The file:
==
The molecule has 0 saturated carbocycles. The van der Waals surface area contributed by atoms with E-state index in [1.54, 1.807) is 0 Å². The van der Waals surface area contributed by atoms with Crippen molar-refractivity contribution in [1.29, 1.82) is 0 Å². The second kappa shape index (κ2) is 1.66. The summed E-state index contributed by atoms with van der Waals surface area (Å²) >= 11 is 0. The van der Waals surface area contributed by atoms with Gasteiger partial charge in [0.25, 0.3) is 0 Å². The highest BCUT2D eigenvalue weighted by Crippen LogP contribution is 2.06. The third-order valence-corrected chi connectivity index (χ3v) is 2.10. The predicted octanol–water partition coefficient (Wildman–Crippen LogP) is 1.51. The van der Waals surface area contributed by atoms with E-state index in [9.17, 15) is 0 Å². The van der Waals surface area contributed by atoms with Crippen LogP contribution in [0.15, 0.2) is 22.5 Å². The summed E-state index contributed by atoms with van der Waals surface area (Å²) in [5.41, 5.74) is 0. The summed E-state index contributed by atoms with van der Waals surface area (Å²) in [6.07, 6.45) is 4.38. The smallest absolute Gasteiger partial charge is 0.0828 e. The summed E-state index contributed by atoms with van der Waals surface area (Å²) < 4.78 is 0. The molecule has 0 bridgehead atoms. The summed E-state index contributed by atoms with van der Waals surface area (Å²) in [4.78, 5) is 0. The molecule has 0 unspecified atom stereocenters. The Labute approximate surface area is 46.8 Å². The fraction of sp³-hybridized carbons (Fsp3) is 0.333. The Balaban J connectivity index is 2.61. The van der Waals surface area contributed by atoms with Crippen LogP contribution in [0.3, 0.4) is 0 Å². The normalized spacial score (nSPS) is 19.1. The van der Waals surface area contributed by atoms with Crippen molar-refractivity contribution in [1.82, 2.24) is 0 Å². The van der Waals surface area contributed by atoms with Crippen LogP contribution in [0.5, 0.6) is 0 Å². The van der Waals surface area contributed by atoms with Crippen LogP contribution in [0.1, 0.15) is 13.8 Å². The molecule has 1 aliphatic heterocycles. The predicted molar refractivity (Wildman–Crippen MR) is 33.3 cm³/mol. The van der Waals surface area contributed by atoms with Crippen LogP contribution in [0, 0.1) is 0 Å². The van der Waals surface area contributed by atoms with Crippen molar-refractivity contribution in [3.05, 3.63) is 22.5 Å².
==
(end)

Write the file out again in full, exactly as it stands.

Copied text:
The molecule has 0 saturated carbocycles. The van der Waals surface area contributed by atoms with E-state index in [1.54, 1.807) is 0 Å². The van der Waals surface area contributed by atoms with Crippen molar-refractivity contribution in [1.29, 1.82) is 0 Å². The second kappa shape index (κ2) is 1.66. The summed E-state index contributed by atoms with van der Waals surface area (Å²) >= 11 is 0. The van der Waals surface area contributed by atoms with Gasteiger partial charge in [0.25, 0.3) is 0 Å². The highest BCUT2D eigenvalue weighted by Crippen LogP contribution is 2.06. The third-order valence-corrected chi connectivity index (χ3v) is 2.10. The predicted octanol–water partition coefficient (Wildman–Crippen LogP) is 1.51. The van der Waals surface area contributed by atoms with E-state index in [9.17, 15) is 0 Å². The van der Waals surface area contributed by atoms with Crippen LogP contribution in [0.15, 0.2) is 22.5 Å². The summed E-state index contributed by atoms with van der Waals surface area (Å²) in [5.41, 5.74) is 0. The summed E-state index contributed by atoms with van der Waals surface area (Å²) in [6.07, 6.45) is 4.38. The smallest absolute Gasteiger partial charge is 0.0828 e. The summed E-state index contributed by atoms with van der Waals surface area (Å²) < 4.78 is 0. The molecule has 0 bridgehead atoms. The summed E-state index contributed by atoms with van der Waals surface area (Å²) in [4.78, 5) is 0. The molecule has 0 unspecified atom stereocenters. The Labute approximate surface area is 46.8 Å². The fraction of sp³-hybridized carbons (Fsp3) is 0.333. The Balaban J connectivity index is 2.61. The van der Waals surface area contributed by atoms with Crippen LogP contribution in [0.3, 0.4) is 0 Å². The normalized spacial score (nSPS) is 19.1. The van der Waals surface area contributed by atoms with Crippen molar-refractivity contribution in [1.82, 2.24) is 0 Å². The van der Waals surface area contributed by atoms with Crippen LogP contribution in [0.5, 0.6) is 0 Å². The van der Waals surface area contributed by atoms with Crippen LogP contribution in [0.1, 0.15) is 13.8 Å². The molecule has 1 aliphatic heterocycles. The predicted molar refractivity (Wildman–Crippen MR) is 33.3 cm³/mol. The van der Waals surface area contributed by atoms with Crippen LogP contribution in [0, 0.1) is 0 Å². The van der Waals surface area contributed by atoms with Crippen molar-refractivity contribution in [3.05, 3.63) is 22.5 Å².